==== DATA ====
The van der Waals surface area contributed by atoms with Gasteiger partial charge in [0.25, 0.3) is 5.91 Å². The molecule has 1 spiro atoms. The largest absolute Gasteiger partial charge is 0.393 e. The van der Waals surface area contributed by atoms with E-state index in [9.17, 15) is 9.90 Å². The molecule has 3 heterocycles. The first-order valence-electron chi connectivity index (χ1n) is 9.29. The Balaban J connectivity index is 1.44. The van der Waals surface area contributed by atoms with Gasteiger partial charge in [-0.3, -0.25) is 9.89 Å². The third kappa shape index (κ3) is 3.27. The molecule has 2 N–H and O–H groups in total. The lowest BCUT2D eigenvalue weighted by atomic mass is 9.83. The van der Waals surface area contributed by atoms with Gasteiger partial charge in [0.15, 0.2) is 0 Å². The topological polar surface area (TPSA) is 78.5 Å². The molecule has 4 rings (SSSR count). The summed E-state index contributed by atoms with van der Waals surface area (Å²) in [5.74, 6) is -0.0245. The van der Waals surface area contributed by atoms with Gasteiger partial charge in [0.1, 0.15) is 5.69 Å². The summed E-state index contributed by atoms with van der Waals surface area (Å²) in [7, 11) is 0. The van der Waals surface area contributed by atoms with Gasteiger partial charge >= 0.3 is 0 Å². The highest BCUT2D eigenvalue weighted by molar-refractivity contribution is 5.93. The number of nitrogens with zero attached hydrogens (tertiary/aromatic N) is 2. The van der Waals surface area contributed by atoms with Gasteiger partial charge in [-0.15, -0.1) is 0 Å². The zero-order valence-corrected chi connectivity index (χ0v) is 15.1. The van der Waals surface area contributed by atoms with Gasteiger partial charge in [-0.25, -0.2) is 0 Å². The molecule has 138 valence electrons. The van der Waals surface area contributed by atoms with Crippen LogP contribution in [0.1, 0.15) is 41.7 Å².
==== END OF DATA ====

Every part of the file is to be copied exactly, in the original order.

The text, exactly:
The van der Waals surface area contributed by atoms with Gasteiger partial charge in [0.25, 0.3) is 5.91 Å². The molecule has 1 spiro atoms. The largest absolute Gasteiger partial charge is 0.393 e. The van der Waals surface area contributed by atoms with E-state index in [9.17, 15) is 9.90 Å². The molecule has 3 heterocycles. The first-order valence-electron chi connectivity index (χ1n) is 9.29. The Balaban J connectivity index is 1.44. The van der Waals surface area contributed by atoms with Gasteiger partial charge in [-0.3, -0.25) is 9.89 Å². The third kappa shape index (κ3) is 3.27. The molecule has 2 N–H and O–H groups in total. The lowest BCUT2D eigenvalue weighted by atomic mass is 9.83. The van der Waals surface area contributed by atoms with Gasteiger partial charge in [0.15, 0.2) is 0 Å². The topological polar surface area (TPSA) is 78.5 Å². The molecule has 4 rings (SSSR count). The summed E-state index contributed by atoms with van der Waals surface area (Å²) in [5.74, 6) is -0.0245. The van der Waals surface area contributed by atoms with Gasteiger partial charge in [0.1, 0.15) is 5.69 Å². The summed E-state index contributed by atoms with van der Waals surface area (Å²) in [7, 11) is 0. The van der Waals surface area contributed by atoms with Gasteiger partial charge >= 0.3 is 0 Å². The highest BCUT2D eigenvalue weighted by molar-refractivity contribution is 5.93. The number of nitrogens with zero attached hydrogens (tertiary/aromatic N) is 2. The van der Waals surface area contributed by atoms with Gasteiger partial charge in [-0.15, -0.1) is 0 Å². The zero-order valence-corrected chi connectivity index (χ0v) is 15.1. The van der Waals surface area contributed by atoms with Gasteiger partial charge in [-0.25, -0.2) is 0 Å². The molecule has 138 valence electrons. The van der Waals surface area contributed by atoms with Crippen LogP contribution in [0.1, 0.15) is 41.7 Å².